By Al Beeber - Lethbridge Herald on January 9, 2024.
Visitors to downtown may have recently noticed new signs posted at the entrance to alleyways in recent weeks.
The Back Alley Naming Project is an initiative of the Lethbridge Historical Society which is aimed at telling the stories behind people who helped build the city.
The society on its website says that when Lethbridge was first developed in 1885, streets were named after company officials and investors who were often wealthy people with no actual residence here.
So it conceived the idea that if “the rich people got the streets, everyone else should have the alleys.”
The plan of the project was to name downtown alleys after people who regularly used them in the late 19th century and early parts of the 20th century. The plan was to include people ranging from public health officials and store owners to police, firefighters and even bootleggers and madams.
” An attempt was also made to identify and include a diversity of people from different ethnicities and genders,” says the society.
No Indigenous names are included because during the years of the “Pass System,” they had to get permission from an Indian Agent to leave their reserves so very few First Nations people actually lived in Lethbridge.
The project was spearheaded by historian and Historical Society member Belinda Crowson.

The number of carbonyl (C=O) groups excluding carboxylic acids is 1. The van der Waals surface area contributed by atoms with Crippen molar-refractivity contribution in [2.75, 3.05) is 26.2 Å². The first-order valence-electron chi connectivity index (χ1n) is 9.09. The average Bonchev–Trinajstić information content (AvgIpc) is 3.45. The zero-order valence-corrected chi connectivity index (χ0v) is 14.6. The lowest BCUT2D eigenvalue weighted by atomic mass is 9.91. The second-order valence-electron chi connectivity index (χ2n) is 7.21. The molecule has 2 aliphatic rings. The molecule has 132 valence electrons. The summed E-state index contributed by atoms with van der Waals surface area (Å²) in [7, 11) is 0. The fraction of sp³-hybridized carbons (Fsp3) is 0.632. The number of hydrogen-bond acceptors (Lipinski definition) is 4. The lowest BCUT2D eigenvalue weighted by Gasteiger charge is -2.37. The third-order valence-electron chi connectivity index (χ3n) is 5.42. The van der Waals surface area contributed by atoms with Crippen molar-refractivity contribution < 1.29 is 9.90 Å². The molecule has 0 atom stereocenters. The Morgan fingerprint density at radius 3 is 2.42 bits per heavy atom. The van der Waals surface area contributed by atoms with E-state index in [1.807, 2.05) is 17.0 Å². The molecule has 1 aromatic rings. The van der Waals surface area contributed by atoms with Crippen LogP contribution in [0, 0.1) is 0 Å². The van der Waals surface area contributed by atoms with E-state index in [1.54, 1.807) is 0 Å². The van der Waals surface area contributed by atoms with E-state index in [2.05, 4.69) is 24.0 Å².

Among the people honoured is Dr. Miriam Barber whose sign graces a light post adjacent to the Herald parking lot.
Barber was the city’s first female dentist who worked here in the 1920s before moving to B.C. Each sign has a QR code which people can scan to learn more information about the names.
And the stories behind them are extremely interesting.
Minnie White, for instance, was referred to in a 1985 letter to the editor in the Herald as a woman “who “operated good, clean sporting houses without male pimps. For several decades in the early years of the 1900s, Minnie White (also known as Frances Wright and Fanny Wright) was a well known Lethbridge madam.”
Her sign is on the alley from 4 to 5 Streets between 3 and 4 Avenues.
John TT Vallance was the city’s sanitary inspector and health inspector for decades. In 1910 he had a salary of $100 per month.
Kyosei Kohashigawa was a native of Okinawa who came to Canada in 1907 and served as a “houseboy” for the Mounties in Fort Macleod and a dishwasher at the Dallas Hotel in Lethbridge before moving onto to other careers as a coal miner and farmer.
His sign is on the alley off 4 Avenue between 4 and 5 Streets.
Wiliam Repka was the secretary of the Beet Workers Union who was arrested in September 1940 by the RCMP and kept in a camp until 1942 for being a Communist.
Thomas Peter Kilkenny was the city’s fire chief who died from pneumonia in 1911 after fighting two fires in -40 weather in January of that year.
Mary Glendinning operated Fancy Goods & Millinery for five years starting in 1890 before she died. Her nieces, the McLeay sisters, took over the business and ran it into the 1940s.
And Albert Coulter, whose sign is near the Haig Tower, was know as Bert the Popcorn Man for the stand he ran near Galt Gardens.
Many other residents are also honoured and each has a compelling story worth reading.